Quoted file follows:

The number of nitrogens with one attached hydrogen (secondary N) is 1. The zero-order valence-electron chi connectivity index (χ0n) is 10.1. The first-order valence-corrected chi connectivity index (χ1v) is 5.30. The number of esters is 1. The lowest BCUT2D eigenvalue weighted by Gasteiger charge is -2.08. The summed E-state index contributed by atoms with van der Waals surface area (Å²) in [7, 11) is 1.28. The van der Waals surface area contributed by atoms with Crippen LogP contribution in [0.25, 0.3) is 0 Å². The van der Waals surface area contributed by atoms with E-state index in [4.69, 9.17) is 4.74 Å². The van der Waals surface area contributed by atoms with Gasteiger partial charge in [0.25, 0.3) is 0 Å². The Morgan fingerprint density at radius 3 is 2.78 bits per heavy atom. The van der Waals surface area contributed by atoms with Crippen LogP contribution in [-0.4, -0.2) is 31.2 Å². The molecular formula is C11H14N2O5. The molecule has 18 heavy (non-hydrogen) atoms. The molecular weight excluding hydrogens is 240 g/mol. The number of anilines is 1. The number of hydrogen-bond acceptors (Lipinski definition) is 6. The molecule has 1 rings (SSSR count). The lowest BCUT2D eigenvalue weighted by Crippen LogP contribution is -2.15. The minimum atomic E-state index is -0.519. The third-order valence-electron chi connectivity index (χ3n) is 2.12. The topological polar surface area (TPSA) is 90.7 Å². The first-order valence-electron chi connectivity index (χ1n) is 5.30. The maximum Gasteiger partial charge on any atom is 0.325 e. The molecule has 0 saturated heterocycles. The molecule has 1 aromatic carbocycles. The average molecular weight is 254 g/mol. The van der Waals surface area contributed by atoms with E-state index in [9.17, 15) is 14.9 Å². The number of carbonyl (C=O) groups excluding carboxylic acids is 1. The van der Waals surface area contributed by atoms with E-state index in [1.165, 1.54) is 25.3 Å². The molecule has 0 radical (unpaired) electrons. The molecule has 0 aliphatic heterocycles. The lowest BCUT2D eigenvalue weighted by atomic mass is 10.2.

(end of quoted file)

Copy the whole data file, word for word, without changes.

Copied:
The number of nitrogens with one attached hydrogen (secondary N) is 1. The zero-order valence-electron chi connectivity index (χ0n) is 10.1. The first-order valence-corrected chi connectivity index (χ1v) is 5.30. The number of esters is 1. The lowest BCUT2D eigenvalue weighted by Gasteiger charge is -2.08. The summed E-state index contributed by atoms with van der Waals surface area (Å²) in [7, 11) is 1.28. The van der Waals surface area contributed by atoms with Crippen LogP contribution in [0.25, 0.3) is 0 Å². The van der Waals surface area contributed by atoms with E-state index in [4.69, 9.17) is 4.74 Å². The van der Waals surface area contributed by atoms with Gasteiger partial charge in [0.25, 0.3) is 0 Å². The Morgan fingerprint density at radius 3 is 2.78 bits per heavy atom. The van der Waals surface area contributed by atoms with Crippen LogP contribution in [-0.4, -0.2) is 31.2 Å². The molecular formula is C11H14N2O5. The molecule has 18 heavy (non-hydrogen) atoms. The molecular weight excluding hydrogens is 240 g/mol. The number of anilines is 1. The number of hydrogen-bond acceptors (Lipinski definition) is 6. The molecule has 1 rings (SSSR count). The lowest BCUT2D eigenvalue weighted by Crippen LogP contribution is -2.15. The minimum atomic E-state index is -0.519. The third-order valence-electron chi connectivity index (χ3n) is 2.12. The topological polar surface area (TPSA) is 90.7 Å². The first-order valence-electron chi connectivity index (χ1n) is 5.30. The maximum Gasteiger partial charge on any atom is 0.325 e. The molecule has 0 saturated heterocycles. The molecule has 1 aromatic carbocycles. The average molecular weight is 254 g/mol. The van der Waals surface area contributed by atoms with E-state index in [9.17, 15) is 14.9 Å². The number of carbonyl (C=O) groups excluding carboxylic acids is 1. The van der Waals surface area contributed by atoms with E-state index in [1.165, 1.54) is 25.3 Å². The molecule has 0 radical (unpaired) electrons. The molecule has 0 aliphatic heterocycles. The lowest BCUT2D eigenvalue weighted by atomic mass is 10.2.